The rest of the literary month looks like this:

Week 1: Nov. 1-7

Walt Curtis, in a 1997 gelatin silver print by Marian Wood Kolisch (American, 1920-2008). Bequest of Marian Wood Kolisch, ©Portland Art Museum, 2009.30.14

Walt Curtis Celebration of Life
Presented by Leanne Grabel and Mother Foucault’s Bookshop
3 p.m. Sunday, Nov. 5
Pacific Crest Community School
116 N.E. 29th St., Portland
Free

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Oregon Cultural Trust

Join community artists and authors to honor the life of Walt Curtis, who died Aug. 25 at the age of 82. Curtis was known as the unofficial Poet Laureate of Portland and a fixture of the local poetry-reciting club scene in the 1970s and ’80s, and his novel, Mala Noche, inspired the film by Gus Van Sant. The celebration of his life will feature readings by community members, a potluck, and an open mic.

The Naked Room: A Synthesis of the Life of a Poet & Psychotherapist with Discussant Frances Payne Adler
Presented by Willa Schneberg and Havurah Shalom
7 p.m. Tuesday, Nov. 7
Havurah Shalom
825 N.W. 18th Ave., Portland
Free

Portland poet and psychotherapist Willa Schneberg will read from her new poetry collection, The Naked Room, featuring pieces she calls “poems of the unconscious, the dreamscape, the despondent, the unmoored and the mortal.” The reading will be followed by a Q&A session with Portland area writer and poet Frances Payne Adler. Schneberg also will lead a free Nov. 14 workshop at Havurah Shalom, in which participants will read and discuss poetry by Anne Sexton, Robert Lowell, Hannah Bloch, Edward Hirsch, Yehuda Amichai, and Ross Gay. Advance registration is recommended.

Week 2: Nov. 8-14

Warm Springs tribal elder Linda Meanus reads from her children’s book Nov. 9 in Portland.

Linda Meanus Reading: My Name is LaMoosh
Presented by Multnomah County Library
1 p.m. Thursday, Nov. 9
Mamook Tokatee
4160 N.E. 42nd Ave., Portland
Free

Linda Meanus, elder, author, and member of the Warm Springs Tribe, will read from her children’s book, My Name is LaMoosh, during an event presented by Multnomah County Library and The Library Foundation through support from the Confederated Tribes of the Grand Ronde Fund. Raised by her grandparents, including Chief Tommy Thompson, a well-known tribal activist and advocate for Celilo Falls, Meanus grew up with the sacred teachings of her tribe and culture and continues to be active in pow-wows.

Jedidiah Jenkins in Conversation with Cheryl Strayed
Presented by Powell’s Books
7 p.m. Monday, Nov. 13
Powell’s City of Books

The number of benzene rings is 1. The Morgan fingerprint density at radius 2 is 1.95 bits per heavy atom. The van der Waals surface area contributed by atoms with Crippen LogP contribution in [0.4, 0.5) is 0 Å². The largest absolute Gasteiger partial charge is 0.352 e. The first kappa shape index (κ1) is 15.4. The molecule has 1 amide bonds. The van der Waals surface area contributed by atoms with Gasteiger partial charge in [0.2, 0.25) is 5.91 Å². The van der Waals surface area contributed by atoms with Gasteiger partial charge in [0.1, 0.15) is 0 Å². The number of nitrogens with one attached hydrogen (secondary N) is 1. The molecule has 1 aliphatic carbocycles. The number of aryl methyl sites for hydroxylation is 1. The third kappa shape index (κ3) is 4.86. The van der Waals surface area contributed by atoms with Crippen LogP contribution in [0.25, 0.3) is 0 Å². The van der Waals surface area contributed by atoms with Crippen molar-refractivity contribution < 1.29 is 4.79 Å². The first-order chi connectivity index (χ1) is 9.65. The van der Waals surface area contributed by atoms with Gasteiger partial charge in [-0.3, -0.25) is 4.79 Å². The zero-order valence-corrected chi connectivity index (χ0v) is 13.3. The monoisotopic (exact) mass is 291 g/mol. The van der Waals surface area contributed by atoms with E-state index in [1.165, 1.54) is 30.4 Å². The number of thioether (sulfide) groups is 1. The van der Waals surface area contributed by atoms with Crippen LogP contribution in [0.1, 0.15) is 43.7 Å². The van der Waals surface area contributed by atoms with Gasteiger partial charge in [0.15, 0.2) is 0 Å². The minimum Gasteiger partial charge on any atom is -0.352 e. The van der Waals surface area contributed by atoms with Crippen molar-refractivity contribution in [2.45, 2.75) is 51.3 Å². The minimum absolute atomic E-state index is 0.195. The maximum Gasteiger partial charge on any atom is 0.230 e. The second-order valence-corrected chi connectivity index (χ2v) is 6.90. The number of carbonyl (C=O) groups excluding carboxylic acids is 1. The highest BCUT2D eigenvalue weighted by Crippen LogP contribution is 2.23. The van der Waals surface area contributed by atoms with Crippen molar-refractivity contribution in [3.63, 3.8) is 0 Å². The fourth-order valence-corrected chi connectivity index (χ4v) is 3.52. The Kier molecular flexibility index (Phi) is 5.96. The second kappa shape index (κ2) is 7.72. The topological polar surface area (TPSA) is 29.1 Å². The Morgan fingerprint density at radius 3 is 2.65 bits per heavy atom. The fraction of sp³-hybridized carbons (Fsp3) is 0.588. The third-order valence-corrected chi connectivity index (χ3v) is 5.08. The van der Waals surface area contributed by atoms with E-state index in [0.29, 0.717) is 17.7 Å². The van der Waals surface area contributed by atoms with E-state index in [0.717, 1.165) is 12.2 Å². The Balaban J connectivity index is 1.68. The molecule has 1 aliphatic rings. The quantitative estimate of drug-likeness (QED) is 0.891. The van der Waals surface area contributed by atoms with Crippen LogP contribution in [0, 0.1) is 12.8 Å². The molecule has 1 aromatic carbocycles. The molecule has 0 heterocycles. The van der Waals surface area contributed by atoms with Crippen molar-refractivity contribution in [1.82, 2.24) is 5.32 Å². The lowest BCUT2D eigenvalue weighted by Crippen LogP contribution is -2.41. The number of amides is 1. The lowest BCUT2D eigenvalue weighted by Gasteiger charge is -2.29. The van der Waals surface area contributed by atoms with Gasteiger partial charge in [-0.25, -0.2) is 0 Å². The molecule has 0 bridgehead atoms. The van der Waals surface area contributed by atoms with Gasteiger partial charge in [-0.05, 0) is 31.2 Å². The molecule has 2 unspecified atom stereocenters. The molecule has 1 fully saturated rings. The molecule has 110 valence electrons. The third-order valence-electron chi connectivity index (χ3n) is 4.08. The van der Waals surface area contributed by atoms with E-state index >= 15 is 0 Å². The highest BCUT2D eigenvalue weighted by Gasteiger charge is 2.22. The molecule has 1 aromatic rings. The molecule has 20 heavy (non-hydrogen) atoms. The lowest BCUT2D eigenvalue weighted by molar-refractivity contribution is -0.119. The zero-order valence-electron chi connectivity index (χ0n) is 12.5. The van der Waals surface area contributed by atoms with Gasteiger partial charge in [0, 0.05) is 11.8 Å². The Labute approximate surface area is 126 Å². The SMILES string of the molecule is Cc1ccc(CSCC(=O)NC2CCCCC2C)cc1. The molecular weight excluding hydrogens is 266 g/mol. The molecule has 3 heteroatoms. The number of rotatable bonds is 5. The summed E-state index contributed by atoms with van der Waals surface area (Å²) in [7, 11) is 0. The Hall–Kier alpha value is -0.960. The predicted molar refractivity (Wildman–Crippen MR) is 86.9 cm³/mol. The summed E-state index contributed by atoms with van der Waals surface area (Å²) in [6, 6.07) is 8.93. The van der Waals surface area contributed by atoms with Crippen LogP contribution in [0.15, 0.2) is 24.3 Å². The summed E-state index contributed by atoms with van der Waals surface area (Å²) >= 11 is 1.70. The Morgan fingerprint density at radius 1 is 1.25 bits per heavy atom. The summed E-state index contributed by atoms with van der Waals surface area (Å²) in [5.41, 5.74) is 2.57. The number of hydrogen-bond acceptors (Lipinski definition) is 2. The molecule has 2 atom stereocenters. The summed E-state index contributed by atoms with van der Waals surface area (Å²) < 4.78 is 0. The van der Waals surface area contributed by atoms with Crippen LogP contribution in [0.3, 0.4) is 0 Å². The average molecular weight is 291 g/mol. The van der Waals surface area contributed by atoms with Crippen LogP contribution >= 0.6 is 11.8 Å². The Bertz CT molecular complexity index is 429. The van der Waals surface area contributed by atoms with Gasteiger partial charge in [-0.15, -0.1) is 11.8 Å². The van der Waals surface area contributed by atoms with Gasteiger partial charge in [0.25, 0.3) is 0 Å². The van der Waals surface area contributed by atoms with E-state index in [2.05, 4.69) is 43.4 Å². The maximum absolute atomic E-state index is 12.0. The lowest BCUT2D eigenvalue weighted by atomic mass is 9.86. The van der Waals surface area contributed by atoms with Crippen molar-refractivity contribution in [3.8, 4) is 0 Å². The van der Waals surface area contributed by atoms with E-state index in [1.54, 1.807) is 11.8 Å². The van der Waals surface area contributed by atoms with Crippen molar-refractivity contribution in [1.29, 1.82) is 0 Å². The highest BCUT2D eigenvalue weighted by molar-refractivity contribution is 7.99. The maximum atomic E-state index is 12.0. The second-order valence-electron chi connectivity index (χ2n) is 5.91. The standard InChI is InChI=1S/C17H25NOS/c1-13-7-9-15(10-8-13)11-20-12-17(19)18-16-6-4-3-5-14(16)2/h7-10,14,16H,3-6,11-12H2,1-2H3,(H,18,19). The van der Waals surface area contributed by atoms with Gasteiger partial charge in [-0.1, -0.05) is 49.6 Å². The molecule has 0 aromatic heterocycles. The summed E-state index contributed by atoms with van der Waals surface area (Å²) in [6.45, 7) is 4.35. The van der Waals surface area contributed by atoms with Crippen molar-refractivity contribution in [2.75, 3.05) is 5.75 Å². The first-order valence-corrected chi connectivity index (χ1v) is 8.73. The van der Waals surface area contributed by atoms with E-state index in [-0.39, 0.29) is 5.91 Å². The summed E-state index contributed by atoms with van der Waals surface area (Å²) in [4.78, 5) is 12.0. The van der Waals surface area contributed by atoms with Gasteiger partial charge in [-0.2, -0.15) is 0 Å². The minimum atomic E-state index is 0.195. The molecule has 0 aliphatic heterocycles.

1005 W. Burnside St., Portland
Free

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When his mother turns 70, Jedidiah Jenkins is reminded of her mortality and sets out to take a trip with her despite their ideological differences. Writer Suleika Jaouad calls the result, Mother, Nature: A 5,000-Mile Journey to Discover if a Mother and Son Can Survive Their Differences, an “exquisitely written and completely compelling” story. Jenkins is a New York Times bestselling author and entrepreneur who began his career with the nonprofit Invisible Children. He will be joined at Powell’s by Cheryl Strayed, author of Wild.

Week 3: Nov. 15-21

Kirk Johnson in Conversation with Theo Downes-Le Guin
Presented by Powell’s Books
7 p.m. Wednesday, Nov. 15
Powell’s City of Books
1005 W. Burnside St., Portland
Free

Author and award-winning journalist Kirl Johnson, co-author with the late writer and former Oregon State University professor Julie Green, who died in 2021, will discuss their new release First Meal with Theo Downes-Le Guin, writer and trustee of the Ursula K. Le Guin Literary Trust. First Meal is about people leaving the prison system — including those wrongfully accused — and what they chose to eat on their first day outside prison. The book aims to bring people together through a mix of grief and awareness.

Rosie McGee will recount her long, strange journey photographing the Grateful Dead on Nov. 18 in Eugene.

Grateful Dead Day with Photo Presentation & Book Signing by Rosie McGee
Presented by Tsunami Books
2 p.m. Saturday, Nov. 18
Tsunami Books
2585 Willamette St., Eugene
Free

Calling all Deadheads — join Rosie McGee, Grateful Dead photographer and author — on Grateful Dead Day for the release of My Grateful Dead Photos: 1966-1991. This colorful coffee-table book features photographs of Jerry Garcia and the rest of the band from 1966 through 1991 and celebrates McGee’s iconic images. McGee will show photos, tell stories, and sign book copies.

Week 4: Nov. 25-30

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Author Event: Jeff Wyman Meet and Greet, Signing, and Impromptu Reading
Presented by Tsunami Books
2 p.m. Saturday, Nov. 25
Tsunami Books
2585 Willamette St., Eugene
Free

Jeff Wyman, teacher, poet, musician, and songwriter based in Eugene, will be at Tsunami Books for a reading and meet and greet to promote his new poetry collection, 100 More Sonnets for Our Time. With a goal of writing more sonnets than William Shakespeare, who wrote 154 of them, Wyman began his sonnet collection in 2020. After the reading, he will answer questions and sign book copies.

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Photo Joe Cantrell

Amy Leona Havin is a poet, essayist, and arts journalist based in Portland, Oregon. She writes about language arts, dance, and film for Oregon ArtsWatch and is a staff writer with The Oregonian/OregonLive. Her work has been published in San Diego Poetry Annual, HereIn Arts Journal, Humana Obscura, The Chronicle, and others. She has been an artist-in-residence at Disjecta Contemporary Art Center, Archipelago Gallery, and Art/Lab, and was shortlisted for the Bridport International Creative Writing Prize in poetry. Havin holds a Bachelor of Fine Arts from Cornish College of the Arts and is the Artistic Director of Portland-based dance performance company, The Holding Project.